In what will be an unintentionally remarkable interview, tonight’s second guest, Stuart Hall, is flanked by two of the ludicrous Knockout costumes as he makes his way to the sofa. It’s an interesting mix of sexual assault charges, respectively dealt with and still yet to come, with the found-innocent Craig Charles and guilty Hall sat side by side. If Hall’s hoping one could view his TV work and not associate it with his crimes, it won’t be happening here. Even in appearance, he’s cartoonishly sleazy, with an actual medallion around his neck, and unnervingly white teeth beaming out of a Ronseal tan, like the Millennium Falcon jumping to hyperspace. He looks like he should be selling you a blimp at marked-up prices in an old click-n-point videogame.


At the time this went out, It’s a Knockout had been off air for 12 years, yet Hall’s fury about its cancellation still hasn’t cooled, blaming the BBC Controller, who “took off 12 million viewers and gave them to ITV in one week!” He rants and raves, trying to get the young crowd behind him with an aghast “they also took off the Good Old Days, and gave ITV another 8 million!” Shockingly, the audience of horny students chewing their jaws off aren’t exactly rioting over the loss of the Beeb’s tribute to Edwardian music halls, over a decade prior, but Hall keeps at it. “I said ‘what are you going to replace it with?’ He said ‘The Thorn Birds’. The Thorn Birds!” he scoffs, swishing a hand dismissively through the air, to utter bemusement from kids who, twenty minutes earlier, were moshing and fingering to Ned’s Atomic Dustbin.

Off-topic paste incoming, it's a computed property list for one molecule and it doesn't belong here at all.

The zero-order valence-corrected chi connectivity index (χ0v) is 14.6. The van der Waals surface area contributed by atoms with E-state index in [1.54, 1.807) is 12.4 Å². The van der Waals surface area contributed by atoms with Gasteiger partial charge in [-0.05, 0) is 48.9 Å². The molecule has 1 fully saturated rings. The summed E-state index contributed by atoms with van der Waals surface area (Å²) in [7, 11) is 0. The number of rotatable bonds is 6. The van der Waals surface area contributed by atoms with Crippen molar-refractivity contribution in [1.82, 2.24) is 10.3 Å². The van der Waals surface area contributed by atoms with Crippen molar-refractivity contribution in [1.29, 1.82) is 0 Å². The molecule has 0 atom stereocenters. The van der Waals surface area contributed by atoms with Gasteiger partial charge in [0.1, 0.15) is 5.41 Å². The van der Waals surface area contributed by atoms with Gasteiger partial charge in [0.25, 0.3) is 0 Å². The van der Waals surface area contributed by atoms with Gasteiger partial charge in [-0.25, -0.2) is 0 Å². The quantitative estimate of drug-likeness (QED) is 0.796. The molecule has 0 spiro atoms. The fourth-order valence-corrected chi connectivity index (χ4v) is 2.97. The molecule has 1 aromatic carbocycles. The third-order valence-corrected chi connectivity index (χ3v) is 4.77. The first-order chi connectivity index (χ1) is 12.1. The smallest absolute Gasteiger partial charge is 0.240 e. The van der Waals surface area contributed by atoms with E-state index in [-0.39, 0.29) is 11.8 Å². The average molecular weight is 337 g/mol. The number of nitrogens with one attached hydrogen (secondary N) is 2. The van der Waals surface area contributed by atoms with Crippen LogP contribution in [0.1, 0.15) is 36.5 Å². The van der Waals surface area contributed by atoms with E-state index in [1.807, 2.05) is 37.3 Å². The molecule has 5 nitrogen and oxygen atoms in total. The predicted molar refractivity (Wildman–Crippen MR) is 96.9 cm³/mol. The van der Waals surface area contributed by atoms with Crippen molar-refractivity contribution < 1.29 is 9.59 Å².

Hall seems to view Knockout as the character-building equivalent to National Service. The show’s still ongoing in Europe, “but Britain aren’t playing!” he says, standing to illicit boos, in a damning prognostication on a future Brexit, shouting “D’YA WANT TO PLAY FOR BRITAIN?!” Terry’s lost control, as Hall bangs on about taking “boys and girls like these” and forming them into Knockout teams, to face the best in Europe at… tripping over in silly costumes? Finally getting a question in, Terry brings up Royal Knockout, as “the start of the rot for the Royal Family,” putting its co-creator on the defensive. “IT WAS A WONDERFUL IDEA!” bellows Hall, blaming the press for killing a show that would otherwise still be running. Perhaps of all their terrible crimes, the papers robbing us the sight of Rylan and Hugh Jackman throwing giant plastic sausages at Vanessa Feltz is their worst.